Idle theory bus: “Do I have a home? It’s hard to say”

Home is a tough word for me. It connotes permanence. Stability. Home is the place to which you will always return.

Do I have a home? It’s hard to say.

I live in a 1976 bus named Sunshine with my boyfriend James. We sleep near serrated edges of young mountain ranges. We bathe in trickles of cold desert rivers.

Every day is new.

It was winter 2012 when we took off. We had a little saved cash and a dream as fuzzy as a low-light selfie in the bathroom mirror.

Before I left, life was the Scantron booklet of a test I never wanted to take. I was serving truffle fries in an upscale wine bar. Every night I drowned my boredom in leftover bottles of Pouilly Fuisse.

James’ dream career as a videographer was flourishing from infancy. On film, he captured independent surf culture near one of the best breaks in California. He left reluctantly, watching the glamour and salt water stickiness slip from his grasp.

“Societal dropouts,” our friends and family accused. What could we say? They were correct.

Me? I had nothing to leave behind but my books and a collection of scarves from Goodwill; a few careers I had never begun and a red cast iron pan.

In October we got rid of our stuff. Quit our jobs and left.

“Societal dropouts,” our friends and family accused. What could we say? They were correct.

We were jaded on strip malls and weddings. A university education had reduced us to minds. Our brains wondered about the tissues that contained them. We never used our hands. Where were our bodies? What were our bodies?

Out here among the mountain hemlocks and red rock canyons, in places that you can only walk to, we find pieces of ourselves. They are in the shakes and shivers of late winter snowstorms. Others fall with the spring rain, which we drink up like the purple lupine that carpets the mountain meadows. We’re happy in the places where we run and lounge without clothing, free and exposed under a pale blue sky.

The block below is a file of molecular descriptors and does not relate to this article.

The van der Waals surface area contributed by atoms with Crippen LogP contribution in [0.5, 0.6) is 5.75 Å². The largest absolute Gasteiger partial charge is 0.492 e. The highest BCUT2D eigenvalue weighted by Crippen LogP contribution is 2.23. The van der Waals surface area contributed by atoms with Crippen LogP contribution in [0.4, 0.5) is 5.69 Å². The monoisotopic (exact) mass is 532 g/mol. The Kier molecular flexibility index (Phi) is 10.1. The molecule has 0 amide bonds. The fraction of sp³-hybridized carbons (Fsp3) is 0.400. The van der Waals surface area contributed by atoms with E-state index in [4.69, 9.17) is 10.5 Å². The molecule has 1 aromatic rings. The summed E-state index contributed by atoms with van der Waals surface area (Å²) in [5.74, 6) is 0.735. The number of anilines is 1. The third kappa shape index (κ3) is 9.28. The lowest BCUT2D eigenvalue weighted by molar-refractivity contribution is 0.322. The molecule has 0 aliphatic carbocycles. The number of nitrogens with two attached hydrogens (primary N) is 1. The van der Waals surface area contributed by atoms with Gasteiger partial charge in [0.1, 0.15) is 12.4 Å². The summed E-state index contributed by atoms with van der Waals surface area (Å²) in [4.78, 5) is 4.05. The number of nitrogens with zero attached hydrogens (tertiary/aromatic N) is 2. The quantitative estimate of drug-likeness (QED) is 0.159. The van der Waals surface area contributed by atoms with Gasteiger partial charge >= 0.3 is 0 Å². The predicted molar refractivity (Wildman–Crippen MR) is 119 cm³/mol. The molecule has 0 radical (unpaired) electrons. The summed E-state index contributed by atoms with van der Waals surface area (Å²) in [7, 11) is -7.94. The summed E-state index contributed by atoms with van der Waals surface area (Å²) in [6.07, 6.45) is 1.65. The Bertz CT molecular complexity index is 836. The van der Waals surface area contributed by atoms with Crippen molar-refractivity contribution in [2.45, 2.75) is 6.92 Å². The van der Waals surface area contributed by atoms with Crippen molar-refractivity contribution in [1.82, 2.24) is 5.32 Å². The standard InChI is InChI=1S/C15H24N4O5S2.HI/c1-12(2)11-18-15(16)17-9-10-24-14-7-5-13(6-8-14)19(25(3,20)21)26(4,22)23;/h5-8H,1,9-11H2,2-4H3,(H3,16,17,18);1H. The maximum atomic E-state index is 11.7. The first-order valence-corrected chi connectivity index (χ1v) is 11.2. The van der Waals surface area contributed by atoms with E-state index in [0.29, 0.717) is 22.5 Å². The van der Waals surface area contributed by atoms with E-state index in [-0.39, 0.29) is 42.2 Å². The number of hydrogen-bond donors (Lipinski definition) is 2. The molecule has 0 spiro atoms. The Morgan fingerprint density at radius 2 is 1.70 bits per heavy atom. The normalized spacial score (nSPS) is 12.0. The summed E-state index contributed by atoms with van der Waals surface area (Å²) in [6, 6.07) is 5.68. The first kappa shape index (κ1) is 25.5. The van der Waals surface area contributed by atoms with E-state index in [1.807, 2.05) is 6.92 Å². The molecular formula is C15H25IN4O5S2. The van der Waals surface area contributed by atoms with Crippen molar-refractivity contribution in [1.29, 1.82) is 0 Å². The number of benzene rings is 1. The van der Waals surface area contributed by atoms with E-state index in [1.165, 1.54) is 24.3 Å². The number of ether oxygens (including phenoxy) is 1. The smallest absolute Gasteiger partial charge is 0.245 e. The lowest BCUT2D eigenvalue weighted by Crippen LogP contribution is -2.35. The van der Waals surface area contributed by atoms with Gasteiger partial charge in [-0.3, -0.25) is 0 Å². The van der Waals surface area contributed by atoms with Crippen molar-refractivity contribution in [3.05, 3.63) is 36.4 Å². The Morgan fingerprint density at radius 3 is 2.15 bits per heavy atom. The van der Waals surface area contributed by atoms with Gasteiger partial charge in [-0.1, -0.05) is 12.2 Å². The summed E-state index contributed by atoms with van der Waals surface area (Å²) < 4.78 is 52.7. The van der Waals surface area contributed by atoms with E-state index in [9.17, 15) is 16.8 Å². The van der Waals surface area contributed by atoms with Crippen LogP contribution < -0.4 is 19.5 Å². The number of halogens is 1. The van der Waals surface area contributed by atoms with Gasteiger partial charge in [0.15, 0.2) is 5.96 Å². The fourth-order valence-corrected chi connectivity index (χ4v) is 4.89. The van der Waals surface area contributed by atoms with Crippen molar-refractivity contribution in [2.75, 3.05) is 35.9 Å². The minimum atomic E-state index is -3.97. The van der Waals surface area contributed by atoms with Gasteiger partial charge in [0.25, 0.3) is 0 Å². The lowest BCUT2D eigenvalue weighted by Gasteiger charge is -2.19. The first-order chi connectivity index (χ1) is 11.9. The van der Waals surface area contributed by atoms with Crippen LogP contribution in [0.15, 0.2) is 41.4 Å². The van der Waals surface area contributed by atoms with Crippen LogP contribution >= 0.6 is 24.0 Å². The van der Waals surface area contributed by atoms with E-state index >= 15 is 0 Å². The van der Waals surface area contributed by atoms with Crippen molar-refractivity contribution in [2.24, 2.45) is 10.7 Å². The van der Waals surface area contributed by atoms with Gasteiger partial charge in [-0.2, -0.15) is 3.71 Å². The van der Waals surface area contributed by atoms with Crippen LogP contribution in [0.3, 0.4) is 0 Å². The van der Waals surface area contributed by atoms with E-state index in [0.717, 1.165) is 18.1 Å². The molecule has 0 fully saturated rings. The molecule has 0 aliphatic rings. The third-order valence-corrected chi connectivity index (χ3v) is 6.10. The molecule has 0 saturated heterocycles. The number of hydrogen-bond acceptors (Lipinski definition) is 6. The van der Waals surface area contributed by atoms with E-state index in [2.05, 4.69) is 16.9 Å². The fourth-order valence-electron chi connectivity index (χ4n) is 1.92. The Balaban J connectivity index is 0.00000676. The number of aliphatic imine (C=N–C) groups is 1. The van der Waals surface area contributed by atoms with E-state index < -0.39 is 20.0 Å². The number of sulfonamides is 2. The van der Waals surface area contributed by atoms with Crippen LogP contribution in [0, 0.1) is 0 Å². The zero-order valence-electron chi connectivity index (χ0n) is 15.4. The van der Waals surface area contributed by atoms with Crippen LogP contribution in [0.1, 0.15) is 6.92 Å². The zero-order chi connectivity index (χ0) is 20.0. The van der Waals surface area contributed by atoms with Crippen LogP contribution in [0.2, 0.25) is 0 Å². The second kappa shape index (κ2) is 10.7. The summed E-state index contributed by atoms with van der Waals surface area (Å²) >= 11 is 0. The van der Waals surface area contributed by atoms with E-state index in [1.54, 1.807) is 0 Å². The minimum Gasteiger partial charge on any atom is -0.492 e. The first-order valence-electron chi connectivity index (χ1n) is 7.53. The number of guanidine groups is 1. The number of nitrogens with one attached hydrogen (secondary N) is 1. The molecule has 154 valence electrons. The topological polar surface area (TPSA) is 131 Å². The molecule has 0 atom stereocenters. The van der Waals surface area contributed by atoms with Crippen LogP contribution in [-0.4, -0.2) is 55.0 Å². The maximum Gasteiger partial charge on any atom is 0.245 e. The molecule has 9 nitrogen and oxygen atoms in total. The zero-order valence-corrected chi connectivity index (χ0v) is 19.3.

There is nothing to be ashamed of in the natural world. Everything is as it should be. The debris of society follows us into the wild, reminding us that everything can be beautiful. Pieces of trash glitter in the desert like rare foreign treasure. Planes offer occasional breaks in stiff and unbending silence.

I like tramping around. I like that no one knows my name. There are full days sometimes when James and I don’t exchange a word.

The road is our home, I guess, but that’s so trite to say. I’m not saying it in, like, a slouching on the side of an old brick building kind of way. Not in a papa was a rolling stone, got a cigarette kind of way either. I just mean that it feels good to move around, to admit that nothing really matters too much in this great slapstick comedy of life.

I like tramping around. I like that no one knows my name. There are full days sometimes when James and I don’t exchange a word. Those days it’s like we’re pre-civilization, like we invented our own automobile and Coleman cookstove and drew these topography maps. It’s like we’re Adam and Eve, unclothed and imperfect after the fall, only we never have to leave Eden until we’re out of gas.

Out here, time passes like liquid. Moments change shape and form constantly. Hours drip from our temples quick as sweat sometimes. Minutes seep into our pores, moisturizing us with a deep understanding. We know things now. Things that only silence can tell.

We don’t know All. Not yet. We try to sit and understand, but understanding comes only in sudden, fleeting flashes, hot to the touch. So why, that eternal question of why are we out here, we don’t know yet. We just know that we are.

I took a picture once, with a disposable 35mm Kodak single flash camera. It was of a great big canyon in Arizona, a place we couldn’t seem to leave. After the photo was developed, I taped an empty thought bubble above the landscape but couldn’t think of anything for it to say. I wanted it to be art. I wanted to give it meaning.

In frustration, I mailed the photo to my parents’ house and completely forgot about it. I was on a farm in the Sierra Nevada when my father sent it back to me unannounced. I stared at it for a long time, remembering that place, my intent.

The picture tells the story of a couple of kids looking to the wild for answers, while all the time putting words in its mouth. The earth doesn’t have words. And neither do I, quite, for what I’ve experienced.

That’s all right. Pictures might equal a thousand, but words are cheap. Experiences transcend. I learned that, from the Arizona canyon and also from my disposable camera. Everything is at the same time bad and good.

We live in a tangible world of wordless truth. That’s something I know. We all must find our bodies out among the rocks and plants and animals that we’re made of. I’m convinced of that. It’s the only way we can know the meaning of home.

Words by Rachel Goldfarb